However, the current facility’s main lobby is off-limits to people who haven’t bought a ticket for a show and large groups, such as kids on school field trips waiting to get inside. The renovations proposed in the master plan will result in a much more open, welcoming environment.
“We’ll blow out the walls between the Ferguson Theater Lobby and the Morsani Hall Lobby,” Holland says. “We’ll have expanded bars and expanded public spaces, but to me, it’s about expanded programing. If you've ever been to [New York City’s] Kennedy Center to see a show, there's two or three stages that are programmed and performing at all times, and they aren't ticketed — they’re just part of the public experience. That will be happening at the Straz.”
The end goal, Lisi says in a statement released prior to her retirement, is for the Straz to become “the community’s living room, where all are welcome — with or without a ticket — and where all in our community will see themselves reflected."
More outdoor performance spaces and terraces will be added to the Straz Center campus, she adds, and the facility will be accessible via foot, bike or boat.
“We had to look at the Riverwalk and what’s happening there,” Lisi says. “We needed to address the Riverwalk; we had to open up the Straz Center to the public so anybody could come in and enjoy the aesthetics and the experience. This plan is going to be so transformational, not just to the Straz Center, but to Tampa and the Riverwalk, and it will include so many wonderful public spaces that the entire city will have access to.”
With the money from the Boundless campaign, the Straz Center will also look to soften and modernize its appearance. When it was designed in the 1980s, it adopted a blocky, bare-bones architectural style called Brutalism that has since become passé.
“When you approach it from the back end, it almost looks like a fortress,” Lisi says. “It’s a very hard-looking building.”
Go Fund Me
Major expansions and renovations, though, cost a lot of money, especially ones designed to transform a 35-year-old building. It’s also not cheap to bring marquee productions such as “Hamilton,” the smash-hit Broadway musical, to town.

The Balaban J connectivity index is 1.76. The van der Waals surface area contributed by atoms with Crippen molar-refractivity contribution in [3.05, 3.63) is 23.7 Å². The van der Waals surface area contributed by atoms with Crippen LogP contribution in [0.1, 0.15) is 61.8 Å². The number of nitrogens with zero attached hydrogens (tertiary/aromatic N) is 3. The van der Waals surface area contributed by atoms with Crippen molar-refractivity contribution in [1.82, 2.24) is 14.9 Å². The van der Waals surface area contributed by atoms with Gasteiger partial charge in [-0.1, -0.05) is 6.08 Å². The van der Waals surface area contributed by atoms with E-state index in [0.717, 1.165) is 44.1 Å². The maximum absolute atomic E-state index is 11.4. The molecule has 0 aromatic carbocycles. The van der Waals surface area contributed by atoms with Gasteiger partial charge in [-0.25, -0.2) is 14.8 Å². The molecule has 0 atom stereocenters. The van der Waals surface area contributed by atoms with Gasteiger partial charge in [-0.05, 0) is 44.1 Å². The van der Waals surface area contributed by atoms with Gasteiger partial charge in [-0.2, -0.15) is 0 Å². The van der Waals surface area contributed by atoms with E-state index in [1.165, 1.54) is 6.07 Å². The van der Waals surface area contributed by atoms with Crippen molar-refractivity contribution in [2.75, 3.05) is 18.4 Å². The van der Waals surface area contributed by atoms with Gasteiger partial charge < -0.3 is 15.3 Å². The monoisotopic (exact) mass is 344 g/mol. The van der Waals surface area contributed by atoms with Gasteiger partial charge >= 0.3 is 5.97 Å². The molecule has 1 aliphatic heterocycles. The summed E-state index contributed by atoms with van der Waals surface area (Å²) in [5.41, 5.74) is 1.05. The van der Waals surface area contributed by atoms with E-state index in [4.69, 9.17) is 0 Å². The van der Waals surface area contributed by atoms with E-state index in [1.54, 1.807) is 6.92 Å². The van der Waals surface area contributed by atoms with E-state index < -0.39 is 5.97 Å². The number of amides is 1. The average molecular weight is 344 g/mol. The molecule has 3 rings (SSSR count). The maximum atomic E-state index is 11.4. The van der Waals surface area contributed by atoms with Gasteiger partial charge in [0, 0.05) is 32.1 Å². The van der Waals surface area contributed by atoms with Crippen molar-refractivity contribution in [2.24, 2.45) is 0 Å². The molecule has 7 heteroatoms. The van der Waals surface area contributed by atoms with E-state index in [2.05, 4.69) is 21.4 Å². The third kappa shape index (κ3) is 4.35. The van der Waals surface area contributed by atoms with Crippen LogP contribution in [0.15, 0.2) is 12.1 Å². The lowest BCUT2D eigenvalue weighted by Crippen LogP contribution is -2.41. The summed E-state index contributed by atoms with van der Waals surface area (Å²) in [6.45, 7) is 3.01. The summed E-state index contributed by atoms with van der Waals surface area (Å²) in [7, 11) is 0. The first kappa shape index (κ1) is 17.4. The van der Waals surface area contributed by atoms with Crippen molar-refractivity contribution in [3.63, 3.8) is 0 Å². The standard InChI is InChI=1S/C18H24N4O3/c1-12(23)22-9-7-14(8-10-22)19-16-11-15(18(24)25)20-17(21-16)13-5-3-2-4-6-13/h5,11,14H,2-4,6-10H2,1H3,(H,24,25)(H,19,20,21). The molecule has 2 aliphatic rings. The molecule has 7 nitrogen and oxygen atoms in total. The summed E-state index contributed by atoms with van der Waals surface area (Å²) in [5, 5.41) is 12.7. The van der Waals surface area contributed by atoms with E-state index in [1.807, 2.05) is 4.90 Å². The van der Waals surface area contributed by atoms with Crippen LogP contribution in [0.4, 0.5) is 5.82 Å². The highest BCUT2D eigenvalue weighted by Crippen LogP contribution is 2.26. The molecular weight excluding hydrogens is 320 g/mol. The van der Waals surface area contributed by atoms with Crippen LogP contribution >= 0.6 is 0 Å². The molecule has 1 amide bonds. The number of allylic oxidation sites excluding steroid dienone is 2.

How will the Straz Center meet its ambitious $100 million goal, especially in a time of high inflation and soaring property insurance and housing costs that are whacking would-be donors and theatergoers in the pocketbook, while continuing to provide the top-notch entertainment Tampa Bay residents have come to expect?
Holland says the key is to seek financial commitments paid out over time, and the Boundless campaign will be conducted over a five-year period. But he’s sympathetic to the fact that some people who enjoy the arts have to make difficult choices with their money.
“Everyone understands that this is a moment in time with the markets and the economy,” he says. “We’ve been fortunate that people have come forward with commitments, sometimes very large commitments.”
For Holland and his team — the Straz Center employs 160 full-time staff members — ticket sales are a subject of greater uncertainty as the venue enters its busy holiday season. He’s looking at what impact a recession would have on the box office, though the Straz Center is already well into its new fiscal year and so there’s little wiggle room when it comes to ticket pricing.
But things seem to be moving in a positive direction for Holland. With the pandemic mostly in the rearview mirror, he’s seeing pent-up demand from people “who want to be out and about … that’s going well, so far. But as a service organization, we have a ticket scholarship program so we can help people who can’t otherwise attend shows. Our first charge is service to the community.”